A diamond ring, tennis bracelet, necklace or pair of earrings can be the most expensive jewelry purchase you ever make. A diamond engagement ring, for example, should cost at least the equivalent of two month's salary for many people, and oftentimes much more. Not to mention that diamond jewelry can carry enormous emotional baggage; a pair of engagement rings will hopefully last a lifetime, and ideally you should never need to buy another. Learn how to buy diamond jewelry by following just a few simple tips to ensure you get the best diamond deal for your money.
The first thing to consider when buying a diamond is the "four C's": cut, color, clarity and carat. Cut refers to how a diamond is faceted and polished and is the most important factor to consider because it determines the level of sparkle. A highly graded stone, if not cut well, will not sparkle to its fullest potential. Color, or more precisely colorlessness, is the second most important factor; the less color and the whiter the gem, the more valuable it is. Completely colorless diamonds are graded "D" and are extremely rare. Grades E through J will have increasing levels of tint, while anything below grade J will have significant yellow or brown shades and is best avoided. The clarity grade describes how many natural imperfections, called "inclusions", are in the gem. The fewer there are, the more valuable the gem. Finally, carat refers to the diamond's weight and is not to be confused with "karat", which is the measure of purity for gold jewelry. One carat is 200 milligrams. It's important to remember that carat alone may not reflect the visible size of the gem; a poorly cut diamond will be too tall, hiding most of its mass within the mounting of the jewelry. A well-cut diamond, on the other hand, will be cut wider to show off more top surface area.
Buying diamonds sight unseen from an online seller is nerve-wracking, but it can be done safely by keeping a few guidelines in mind. First of all, choose a seller with an established reputation and good customer feedback. This holds true whether you are buying from a large retailer or online auction listing. Next, check who did the grading on the stone. There are many organizations which grade gems but the Gemological Institute of America (GIA) and American Gemological Laboratory (AGL) are the most famous and have commonly accepted grading standards and stones graded by them will have great market value. Don't hesitate to ask the seller for high-definition pictures of the jewelry from multiple angles; if you're paying top dollar for the diamond, it's worth his time and trouble to take a few more photos.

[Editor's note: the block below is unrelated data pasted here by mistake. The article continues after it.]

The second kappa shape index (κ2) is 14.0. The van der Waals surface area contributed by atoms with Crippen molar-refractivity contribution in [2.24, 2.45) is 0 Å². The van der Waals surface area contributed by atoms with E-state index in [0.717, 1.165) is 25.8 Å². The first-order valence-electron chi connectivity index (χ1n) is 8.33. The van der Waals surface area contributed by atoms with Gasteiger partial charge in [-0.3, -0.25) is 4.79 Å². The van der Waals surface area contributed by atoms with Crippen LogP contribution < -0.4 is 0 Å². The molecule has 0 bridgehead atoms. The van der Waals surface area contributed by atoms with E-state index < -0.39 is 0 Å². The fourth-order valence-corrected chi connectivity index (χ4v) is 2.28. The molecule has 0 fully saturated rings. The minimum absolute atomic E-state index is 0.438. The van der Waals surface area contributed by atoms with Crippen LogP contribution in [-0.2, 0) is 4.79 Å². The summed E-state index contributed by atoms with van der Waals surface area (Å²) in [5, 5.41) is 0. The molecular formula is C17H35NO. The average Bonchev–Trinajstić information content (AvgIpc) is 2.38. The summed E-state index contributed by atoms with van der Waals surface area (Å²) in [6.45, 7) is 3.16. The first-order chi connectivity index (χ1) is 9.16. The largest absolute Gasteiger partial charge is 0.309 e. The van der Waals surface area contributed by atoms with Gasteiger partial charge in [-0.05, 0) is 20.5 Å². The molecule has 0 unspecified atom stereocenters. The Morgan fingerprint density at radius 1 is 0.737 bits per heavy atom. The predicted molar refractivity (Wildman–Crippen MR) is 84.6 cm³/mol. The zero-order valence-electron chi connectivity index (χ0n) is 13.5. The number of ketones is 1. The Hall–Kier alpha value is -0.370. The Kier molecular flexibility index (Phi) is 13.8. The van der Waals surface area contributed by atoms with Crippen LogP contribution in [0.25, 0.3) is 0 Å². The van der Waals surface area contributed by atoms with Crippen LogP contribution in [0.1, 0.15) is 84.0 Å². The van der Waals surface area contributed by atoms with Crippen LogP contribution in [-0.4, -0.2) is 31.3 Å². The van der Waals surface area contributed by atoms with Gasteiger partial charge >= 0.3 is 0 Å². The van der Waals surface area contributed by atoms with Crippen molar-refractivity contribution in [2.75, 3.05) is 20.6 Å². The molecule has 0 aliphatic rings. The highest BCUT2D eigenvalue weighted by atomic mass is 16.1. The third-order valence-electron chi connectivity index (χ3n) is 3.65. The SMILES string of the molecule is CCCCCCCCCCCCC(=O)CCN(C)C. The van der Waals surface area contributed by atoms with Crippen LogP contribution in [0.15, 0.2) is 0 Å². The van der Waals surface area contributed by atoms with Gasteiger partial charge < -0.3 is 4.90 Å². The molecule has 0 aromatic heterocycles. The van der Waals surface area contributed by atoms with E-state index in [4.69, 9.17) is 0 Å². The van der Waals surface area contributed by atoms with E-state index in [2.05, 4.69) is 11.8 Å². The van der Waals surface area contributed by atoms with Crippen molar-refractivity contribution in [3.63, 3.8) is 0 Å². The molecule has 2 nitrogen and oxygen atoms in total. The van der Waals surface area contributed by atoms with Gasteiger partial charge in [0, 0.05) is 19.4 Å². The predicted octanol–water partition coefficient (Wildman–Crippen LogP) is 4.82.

Some unscrupulous sellers try to pass off cubic zirconia (CZ) and moissanite as real diamonds, while others openly market them as inexpensive alternatives. To avoid being taken in by the former, the first thing to examine is the color. CZ and moissanite jewelry is much whiter and more colorless than diamond jewelry at any given price point. So if a diamond is perfectly colorless but is selling for a low price, chances are it's an imitation. Another method of uncovering a fake diamond is to gently blow your warm breath over the gem. Diamonds will unfog more quickly due to their higher thermal conductivity. If, on the other hand, the seller is openly selling CZ and moissanite jewelry as imitations, then there's no problem with it as long as you find the cost-to-quality tradeoff acceptable. Imitations are not as hard as real diamonds, so they will accumulate scratches more easily and dull over time if you don't take care of them. You have to decide for yourself if the extra cost of a real diamond is worth it.
When you're shopping for a diamond ring or other piece of jewelry, chances are it's the purchase of a lifetime. Make sure you're getting a great deal on this lifetime investment by shopping with reputable online jewelry stores like Sears.com.